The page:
While the ratios and statistics for calculating staffing needs are pretty good, there are some other variables that might affect staffing and are worth consideration when you’re developing a staffing plan. 

1. Short and Long-term Business Goals

Never lose sight of the end goal — after all, that’s why you’re writing and developing a staffing plan in the first place. Have a clear goal to lead to. But take a few things into consideration — what will happen if the goal is not met? Is there potential for the company goals or priorities to change? Because if the goal changes, so could the staffing plan.

2. Temporary vs Permanent Employees

This can depend on your budget, volume, and other factors. But remember that bringing aboard temporary or permanent employees can affect your future staffing plans. If you bring aboard several temporary employees, you may let them go and must draw up a very different staffing plan in the future, versus keeping them on board. 

3. Your HR Department

Remember that your human resources and recruiting department is the business end of the staffing plan. They’re the ones that’ll be interviewing and hiring based on the staffing plan. If they can’t handle what the staffing plan requires, the plan isn’t going to help. Make sure HR can handle it or consider enlisting the help of a staffing or recruiting agency.

How to Develop a Staffing Plan for Your Organization

1. Determine Your Goals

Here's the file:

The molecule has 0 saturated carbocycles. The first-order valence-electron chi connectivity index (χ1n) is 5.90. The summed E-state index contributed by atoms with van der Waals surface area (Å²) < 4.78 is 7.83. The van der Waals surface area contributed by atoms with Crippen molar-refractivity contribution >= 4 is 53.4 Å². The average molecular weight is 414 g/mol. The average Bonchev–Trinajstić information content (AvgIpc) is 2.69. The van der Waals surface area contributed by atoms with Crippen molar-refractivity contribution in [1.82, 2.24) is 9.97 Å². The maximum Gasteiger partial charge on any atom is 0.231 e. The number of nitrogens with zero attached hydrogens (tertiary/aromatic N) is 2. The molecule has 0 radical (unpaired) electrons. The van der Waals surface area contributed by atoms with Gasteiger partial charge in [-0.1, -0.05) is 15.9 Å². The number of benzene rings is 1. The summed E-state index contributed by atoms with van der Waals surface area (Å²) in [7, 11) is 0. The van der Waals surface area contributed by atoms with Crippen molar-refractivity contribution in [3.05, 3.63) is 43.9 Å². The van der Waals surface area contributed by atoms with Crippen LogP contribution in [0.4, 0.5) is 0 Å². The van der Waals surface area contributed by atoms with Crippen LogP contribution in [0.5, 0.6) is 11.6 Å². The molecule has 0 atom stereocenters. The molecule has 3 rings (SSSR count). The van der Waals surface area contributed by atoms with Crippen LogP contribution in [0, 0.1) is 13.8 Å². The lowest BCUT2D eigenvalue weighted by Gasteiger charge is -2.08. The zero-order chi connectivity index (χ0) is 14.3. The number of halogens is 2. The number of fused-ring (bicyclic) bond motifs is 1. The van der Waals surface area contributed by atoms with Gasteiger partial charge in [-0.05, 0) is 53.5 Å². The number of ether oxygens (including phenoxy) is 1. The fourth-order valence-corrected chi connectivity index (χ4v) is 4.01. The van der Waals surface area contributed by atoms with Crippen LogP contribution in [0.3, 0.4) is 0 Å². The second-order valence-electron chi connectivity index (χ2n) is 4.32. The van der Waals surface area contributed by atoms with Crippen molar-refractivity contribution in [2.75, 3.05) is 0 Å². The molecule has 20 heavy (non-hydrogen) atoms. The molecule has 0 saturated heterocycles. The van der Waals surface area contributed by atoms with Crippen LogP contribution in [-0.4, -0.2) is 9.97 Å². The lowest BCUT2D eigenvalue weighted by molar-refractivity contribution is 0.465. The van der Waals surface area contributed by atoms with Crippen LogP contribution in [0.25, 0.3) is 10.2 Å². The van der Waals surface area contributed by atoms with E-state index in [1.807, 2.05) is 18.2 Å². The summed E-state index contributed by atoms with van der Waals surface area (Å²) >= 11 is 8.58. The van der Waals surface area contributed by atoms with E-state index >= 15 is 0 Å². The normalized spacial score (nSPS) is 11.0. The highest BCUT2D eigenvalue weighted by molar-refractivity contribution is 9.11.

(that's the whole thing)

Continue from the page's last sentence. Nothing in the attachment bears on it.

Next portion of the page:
We’ve mentioned the importance of goals several times, and that’s no mistake. Goals form the basis of the staffing plan, so make sure you have them clearly defined before any further planning.

2. Take Inventory of Current Staff

To develop a staffing plan, you’ll need to know what you currently have. How many employees relevant to the project or goals do you have? And what’s their productivity or output? These starting numbers will help you figure out what other resources or staffing you’ll need to meet your goals. 

In addition to taking inventory, consider the patterns with your staff. Are some of your employees nearing retirement? Are they temporary? Are they new? These qualities all influence their availability for the company’s goals. 

3. Identify Projected Needs

Apply the staffing ratios and see if you come up short with your current available workforce. And take into consideration the skills gap — it doesn’t matter how many hours of work your team can put in if they don’t have the proper skills for the task. If there’s a skills deficiency, does it make sense for existing employees to be trained on the new skill? Or should you simply outsource or hire someone?

4. Create a Plan for Hiring, Onboarding, and Training

Now that you know what your company needs to achieve its goals, you can work on bringing the appropriate talent in. Have either your human resources department or a staffing agency start searching for the employees you need. Make sure there is an efficient way to onboard and train them in a timely manner so they can start contributing to your company right out of the gate. 

5. Update and Edit

Life happens, and not everything goes according to plan. Maybe your new hire didn’t work as well as expected, or you ran into external obstacles that prevented you from reaching a goal. Whatever the issue may be, go back to your staffing plan and keep updating it. Maybe you’ll need to make new hires or focus on another skill set to bring in. Just go through the process again so you have a clear plan. 

Interested in learning more about how to create a staffing plan? Contact us today and let us know about your current workforce challenges.